You probably think of LinkedIn as a recruiting and job hunting network. It also serves as a valuable backoffice tool for analyst relations, consultant relations, and fully integrated B2B influencer programs.
The price is certainly right: basic services are free, and business upgrades are economical. Plus, the number of profiles keeps growing. As of last week, LinkedIn claimed more than 35 million members in 200+ countries. Finally, the general demographics are a good match.
I’ve been guiding influencers and clients alike toward LinkedIn since its debut in 2003. Used properly, it can boost influencer relations productivity. Over-reliance can run your program aground very quickly.
For best results in influencer identification, use LinkedIn for corroboration and expansion of facts gleaned through other research sources.
The reason is simple: LinkedIn contains user-generated content. Unlike Wikipedia, there’s no team of editors debating accuracy. Fact checking is your responsibility — not LinkedIn’s, not the person posting about themselves.
For best results in influencer engagement, use LinkedIn to find people who can introduce you to your targeted influencers.
Can you use LinkedIn to connect with an influencer you’ve never met? My advice is no, don’t go that way. First, learn influencer contact etiquette and develop a sense of how to interpret — not simply read — the LinkedIn profiles of influencers. You’ll develop a good sense of when you’re looking at a solid opportunity for breaking the common sense rules of engagement.
I’ll continue this thread tomorrow, with a look at how some influencers have been using LinkedIn.
It’s tempting to think of influencer programs as master plans for turning objective decision influencers into your company’s bona fide fans. The truth is, that’s not a desirable goal for your influencer programs.
Valuable influencers maintain a high level of objectivity. Some call it integrity. Others describe it as independence or ethics.
Whatever label you prefer, compromising it is a surefire way to dilute the effectiveness of the influencer. Once that happens, there’s no turning back. They play a lesser role in every decision making process because their viewpoint is clearly skewed toward your company.
How do you structure an influencer program to achieve good relations without compromising independent thinking?
A few of the best practices we share with Influencer50 clients:
Do assign senior people to managing relationships with your top influencers. These people should be knowledgeable about your company from a business perspective, in addition to having more tactical knowledge about your products, services, partners and competitors.
Do empower your relationship managers to engage key players across the company with your top influencers.
Do not aim standard marketing – including advertising, PR, collateral, direct marketing, events, or demos — at your top influencers.
To industry observers the situation seems clear: changes taking place in IT buyer decision processes require corresponding changes in how vendors deal with influencers, such as the industry analysts. However, the changes in tech decision-maker processes have been gradual and have varied greatly by market. Plus, critical aspects of buying decisions remain hidden from external view. As a result, few in tech marketing are aware of the extent of change taking place in their customer decision processes. Even fewer are thinking about how best to map the new realities to Analyst Relations programs.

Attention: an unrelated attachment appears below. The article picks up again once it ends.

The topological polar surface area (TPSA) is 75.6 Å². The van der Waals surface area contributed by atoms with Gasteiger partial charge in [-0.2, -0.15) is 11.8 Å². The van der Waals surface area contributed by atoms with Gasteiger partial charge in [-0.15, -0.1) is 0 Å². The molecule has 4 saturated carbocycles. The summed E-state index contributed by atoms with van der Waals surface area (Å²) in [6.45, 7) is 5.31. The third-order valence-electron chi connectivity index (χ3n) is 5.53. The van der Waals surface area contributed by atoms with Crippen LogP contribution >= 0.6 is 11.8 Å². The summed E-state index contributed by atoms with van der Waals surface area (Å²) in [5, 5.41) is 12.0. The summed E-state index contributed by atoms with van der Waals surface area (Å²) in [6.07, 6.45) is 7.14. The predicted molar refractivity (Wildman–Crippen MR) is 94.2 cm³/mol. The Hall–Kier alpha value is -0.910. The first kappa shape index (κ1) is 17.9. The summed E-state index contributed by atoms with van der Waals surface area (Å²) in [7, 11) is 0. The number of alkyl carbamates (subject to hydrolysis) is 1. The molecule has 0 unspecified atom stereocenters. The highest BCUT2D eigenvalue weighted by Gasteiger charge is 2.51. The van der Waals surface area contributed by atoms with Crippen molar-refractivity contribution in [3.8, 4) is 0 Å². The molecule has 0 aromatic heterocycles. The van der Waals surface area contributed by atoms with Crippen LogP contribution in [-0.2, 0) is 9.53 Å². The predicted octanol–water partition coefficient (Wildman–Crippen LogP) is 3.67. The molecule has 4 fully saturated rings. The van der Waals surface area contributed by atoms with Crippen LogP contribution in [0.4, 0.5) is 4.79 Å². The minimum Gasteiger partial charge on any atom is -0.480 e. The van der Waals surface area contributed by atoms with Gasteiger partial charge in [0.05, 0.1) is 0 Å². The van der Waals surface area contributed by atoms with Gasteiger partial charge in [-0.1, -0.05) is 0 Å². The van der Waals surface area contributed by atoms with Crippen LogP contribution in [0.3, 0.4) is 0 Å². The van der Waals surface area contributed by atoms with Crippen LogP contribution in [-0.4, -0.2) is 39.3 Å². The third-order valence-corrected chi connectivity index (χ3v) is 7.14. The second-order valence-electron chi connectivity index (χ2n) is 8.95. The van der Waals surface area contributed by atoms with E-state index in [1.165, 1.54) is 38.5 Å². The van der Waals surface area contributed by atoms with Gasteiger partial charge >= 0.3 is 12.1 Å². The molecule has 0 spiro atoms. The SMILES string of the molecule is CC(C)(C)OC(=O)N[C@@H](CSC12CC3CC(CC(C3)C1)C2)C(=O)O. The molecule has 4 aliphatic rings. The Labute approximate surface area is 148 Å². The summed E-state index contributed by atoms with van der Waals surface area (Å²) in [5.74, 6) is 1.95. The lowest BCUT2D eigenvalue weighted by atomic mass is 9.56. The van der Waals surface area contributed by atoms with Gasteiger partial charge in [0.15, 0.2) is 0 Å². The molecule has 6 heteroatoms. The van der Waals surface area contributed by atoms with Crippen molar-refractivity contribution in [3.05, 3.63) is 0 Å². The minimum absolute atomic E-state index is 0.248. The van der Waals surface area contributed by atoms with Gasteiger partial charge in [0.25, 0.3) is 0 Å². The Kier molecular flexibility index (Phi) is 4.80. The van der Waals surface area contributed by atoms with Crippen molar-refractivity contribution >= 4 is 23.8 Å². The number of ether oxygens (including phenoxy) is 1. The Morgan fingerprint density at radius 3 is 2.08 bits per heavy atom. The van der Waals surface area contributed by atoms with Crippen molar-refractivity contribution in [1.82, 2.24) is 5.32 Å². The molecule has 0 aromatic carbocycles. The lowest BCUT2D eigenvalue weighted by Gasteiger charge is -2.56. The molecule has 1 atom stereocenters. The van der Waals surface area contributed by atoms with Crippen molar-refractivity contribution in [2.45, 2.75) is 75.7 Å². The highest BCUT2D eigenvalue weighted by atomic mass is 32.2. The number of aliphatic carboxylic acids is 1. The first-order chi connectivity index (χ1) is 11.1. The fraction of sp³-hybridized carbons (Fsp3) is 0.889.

I recently had the opportunity to speak with 3 of the people who are not only thinking about it, but translating their observations and ideas into practice: Evan Quinn, director of Corporate Analyst Relations at HP; Jennifer Bartolo, vice president of IT Influencer Relations for SAP; and Debashish Sinha, vice president of Marketing for HCL America.
They are pioneering analyst relations for the next decade. You can check out my initial notes in our newsletter, The Influencer.
It’s easy to fall into thinking that focusing on the top 15 or 25 or 100 influencers in a given market is a good idea for every company. That’s not necessarily so, unless you can vet their influence with decision-makers for your product or service in your market.
Mack Collier points out a good example: his experience with the “Pepsi 25″ campaign. Pepsi had targeted Mack and 24 other high profile bloggers with 3 deliveries of cans showing the evolution of the Pepsi logo over 100 years, right up to the latest logo. Most of the 25 bloggers were happy to blog about Pepsi and it’s logo. By contrast, Mack said:
I mean on one hand I appreciated the effort that Pepsi went to in sending these materials to me. Obviously they send the cans and promotional materials to myself and 24 other people because they thought we were ‘influential’ in the social media space, and that we would blog/twitter/podcast about this promotion, and hopefully in a favorable light… Now the problem for me is, I know I’m not influential to Pepsi drinkers, cause I don’t drink Pepsi (Dr Pepper here. Wouldn’t you like to be a Pepper, too?).
He goes on to suggest that his spot in the Pepsi 25 would have been better used on a loyal customer — someone who would have behaved as an evangelist out of love for the Pepsi product. Someone connected to others who also would talk about Pepsi and encourage purchases, and so on.
Pepsi 25 hit a dead-end with Mack.
As Duncan says, it’s not about influence, it’s about influence with the right people.
Following on the heels of layoffs at Gartner and AMR Research, comes word that Yankee Group and iSuppli also reduced headcount. Yankee Group CEO Emily Nagel discussed the reduction in the company blog. Meanwhile, there is word of a reduction at iSuppli, a firm that just recently acquired Telematics Research Group (TRG). This much consolidation in the tech industry analyst community has implications for analyst relations and influencer programs.
Tech suppliers can react in one of two ways.
The most common reaction is list management. The premise is that you automatically replace one analyst name on your list of influencers with another analyst name. When somebody moves out, you move somebody up.